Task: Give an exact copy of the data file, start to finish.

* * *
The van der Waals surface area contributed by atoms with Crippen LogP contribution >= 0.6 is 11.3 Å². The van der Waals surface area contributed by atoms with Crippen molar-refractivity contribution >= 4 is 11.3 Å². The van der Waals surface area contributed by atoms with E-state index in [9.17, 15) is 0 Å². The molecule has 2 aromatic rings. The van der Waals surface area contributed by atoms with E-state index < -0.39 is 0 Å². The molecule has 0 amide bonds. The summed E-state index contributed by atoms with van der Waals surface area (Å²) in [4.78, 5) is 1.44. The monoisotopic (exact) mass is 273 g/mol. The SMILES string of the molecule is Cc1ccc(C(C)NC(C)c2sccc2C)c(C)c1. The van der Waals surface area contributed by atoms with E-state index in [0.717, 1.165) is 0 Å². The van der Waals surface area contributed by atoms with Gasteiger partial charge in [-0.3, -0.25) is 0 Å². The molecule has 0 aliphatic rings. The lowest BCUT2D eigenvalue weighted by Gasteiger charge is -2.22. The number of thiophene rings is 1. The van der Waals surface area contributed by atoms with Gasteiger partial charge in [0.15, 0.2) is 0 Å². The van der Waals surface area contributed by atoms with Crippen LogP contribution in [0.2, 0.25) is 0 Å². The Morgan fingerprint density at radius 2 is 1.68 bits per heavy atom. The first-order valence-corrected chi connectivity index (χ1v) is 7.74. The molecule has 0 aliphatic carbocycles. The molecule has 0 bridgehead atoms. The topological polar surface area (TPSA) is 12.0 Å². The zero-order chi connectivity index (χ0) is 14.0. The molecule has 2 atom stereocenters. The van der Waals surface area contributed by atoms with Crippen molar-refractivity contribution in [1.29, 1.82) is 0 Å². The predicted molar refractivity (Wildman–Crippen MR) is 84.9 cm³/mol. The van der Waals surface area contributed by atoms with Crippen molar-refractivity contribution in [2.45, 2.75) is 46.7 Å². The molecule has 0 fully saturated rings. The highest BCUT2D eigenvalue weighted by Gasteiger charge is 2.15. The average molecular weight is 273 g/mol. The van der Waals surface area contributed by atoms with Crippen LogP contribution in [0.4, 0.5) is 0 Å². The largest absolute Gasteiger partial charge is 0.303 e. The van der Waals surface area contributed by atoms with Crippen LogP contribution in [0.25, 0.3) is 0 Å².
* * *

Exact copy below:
The van der Waals surface area contributed by atoms with Crippen LogP contribution >= 0.6 is 11.3 Å². The van der Waals surface area contributed by atoms with Crippen molar-refractivity contribution >= 4 is 11.3 Å². The van der Waals surface area contributed by atoms with E-state index in [9.17, 15) is 0 Å². The molecule has 2 aromatic rings. The van der Waals surface area contributed by atoms with E-state index < -0.39 is 0 Å². The molecule has 0 amide bonds. The summed E-state index contributed by atoms with van der Waals surface area (Å²) in [4.78, 5) is 1.44. The monoisotopic (exact) mass is 273 g/mol. The SMILES string of the molecule is Cc1ccc(C(C)NC(C)c2sccc2C)c(C)c1. The van der Waals surface area contributed by atoms with E-state index in [0.717, 1.165) is 0 Å². The van der Waals surface area contributed by atoms with Gasteiger partial charge in [-0.3, -0.25) is 0 Å². The molecule has 0 aliphatic rings. The lowest BCUT2D eigenvalue weighted by Gasteiger charge is -2.22. The number of thiophene rings is 1. The van der Waals surface area contributed by atoms with Gasteiger partial charge in [0.15, 0.2) is 0 Å². The van der Waals surface area contributed by atoms with Crippen LogP contribution in [0.2, 0.25) is 0 Å². The Morgan fingerprint density at radius 2 is 1.68 bits per heavy atom. The first-order valence-corrected chi connectivity index (χ1v) is 7.74. The molecule has 0 aliphatic carbocycles. The molecule has 0 bridgehead atoms. The topological polar surface area (TPSA) is 12.0 Å². The zero-order chi connectivity index (χ0) is 14.0. The molecule has 2 atom stereocenters. The van der Waals surface area contributed by atoms with Crippen molar-refractivity contribution in [1.29, 1.82) is 0 Å². The predicted molar refractivity (Wildman–Crippen MR) is 84.9 cm³/mol. The van der Waals surface area contributed by atoms with Crippen molar-refractivity contribution in [2.45, 2.75) is 46.7 Å². The molecule has 0 fully saturated rings. The highest BCUT2D eigenvalue weighted by Gasteiger charge is 2.15. The average molecular weight is 273 g/mol. The van der Waals surface area contributed by atoms with Crippen LogP contribution in [0.4, 0.5) is 0 Å². The largest absolute Gasteiger partial charge is 0.303 e. The van der Waals surface area contributed by atoms with Crippen LogP contribution in [0.25, 0.3) is 0 Å².